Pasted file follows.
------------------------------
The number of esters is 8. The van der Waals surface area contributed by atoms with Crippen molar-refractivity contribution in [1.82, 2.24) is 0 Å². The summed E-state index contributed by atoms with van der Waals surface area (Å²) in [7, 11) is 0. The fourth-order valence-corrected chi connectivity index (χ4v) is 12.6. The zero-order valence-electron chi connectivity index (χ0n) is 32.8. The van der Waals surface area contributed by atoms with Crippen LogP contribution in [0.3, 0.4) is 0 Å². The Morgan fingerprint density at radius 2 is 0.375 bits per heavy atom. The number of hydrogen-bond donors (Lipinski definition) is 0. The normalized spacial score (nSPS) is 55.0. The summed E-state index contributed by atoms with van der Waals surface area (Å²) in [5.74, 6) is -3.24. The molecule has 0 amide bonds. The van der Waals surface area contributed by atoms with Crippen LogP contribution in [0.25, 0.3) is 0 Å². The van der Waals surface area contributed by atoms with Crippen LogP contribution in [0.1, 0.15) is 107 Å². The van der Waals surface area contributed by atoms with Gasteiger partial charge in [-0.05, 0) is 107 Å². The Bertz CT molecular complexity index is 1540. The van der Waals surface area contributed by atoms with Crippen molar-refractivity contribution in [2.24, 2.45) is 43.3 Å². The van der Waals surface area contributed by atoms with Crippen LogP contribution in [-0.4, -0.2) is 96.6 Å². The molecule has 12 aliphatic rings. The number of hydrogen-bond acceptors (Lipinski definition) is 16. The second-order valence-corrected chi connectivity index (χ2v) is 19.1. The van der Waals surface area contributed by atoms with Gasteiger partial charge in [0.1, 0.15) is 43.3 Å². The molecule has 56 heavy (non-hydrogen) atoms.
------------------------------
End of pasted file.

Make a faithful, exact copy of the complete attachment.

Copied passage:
The number of esters is 8. The van der Waals surface area contributed by atoms with Crippen molar-refractivity contribution in [1.82, 2.24) is 0 Å². The summed E-state index contributed by atoms with van der Waals surface area (Å²) in [7, 11) is 0. The fourth-order valence-corrected chi connectivity index (χ4v) is 12.6. The zero-order valence-electron chi connectivity index (χ0n) is 32.8. The van der Waals surface area contributed by atoms with Crippen LogP contribution in [0.3, 0.4) is 0 Å². The Morgan fingerprint density at radius 2 is 0.375 bits per heavy atom. The number of hydrogen-bond donors (Lipinski definition) is 0. The normalized spacial score (nSPS) is 55.0. The summed E-state index contributed by atoms with van der Waals surface area (Å²) in [5.74, 6) is -3.24. The molecule has 0 amide bonds. The van der Waals surface area contributed by atoms with Crippen LogP contribution in [0.25, 0.3) is 0 Å². The van der Waals surface area contributed by atoms with Crippen LogP contribution in [0.1, 0.15) is 107 Å². The van der Waals surface area contributed by atoms with Gasteiger partial charge in [-0.05, 0) is 107 Å². The Bertz CT molecular complexity index is 1540. The van der Waals surface area contributed by atoms with Crippen molar-refractivity contribution in [2.24, 2.45) is 43.3 Å². The van der Waals surface area contributed by atoms with Crippen LogP contribution in [-0.4, -0.2) is 96.6 Å². The molecule has 12 aliphatic rings. The number of hydrogen-bond acceptors (Lipinski definition) is 16. The second-order valence-corrected chi connectivity index (χ2v) is 19.1. The van der Waals surface area contributed by atoms with Gasteiger partial charge in [0.1, 0.15) is 43.3 Å². The molecule has 56 heavy (non-hydrogen) atoms.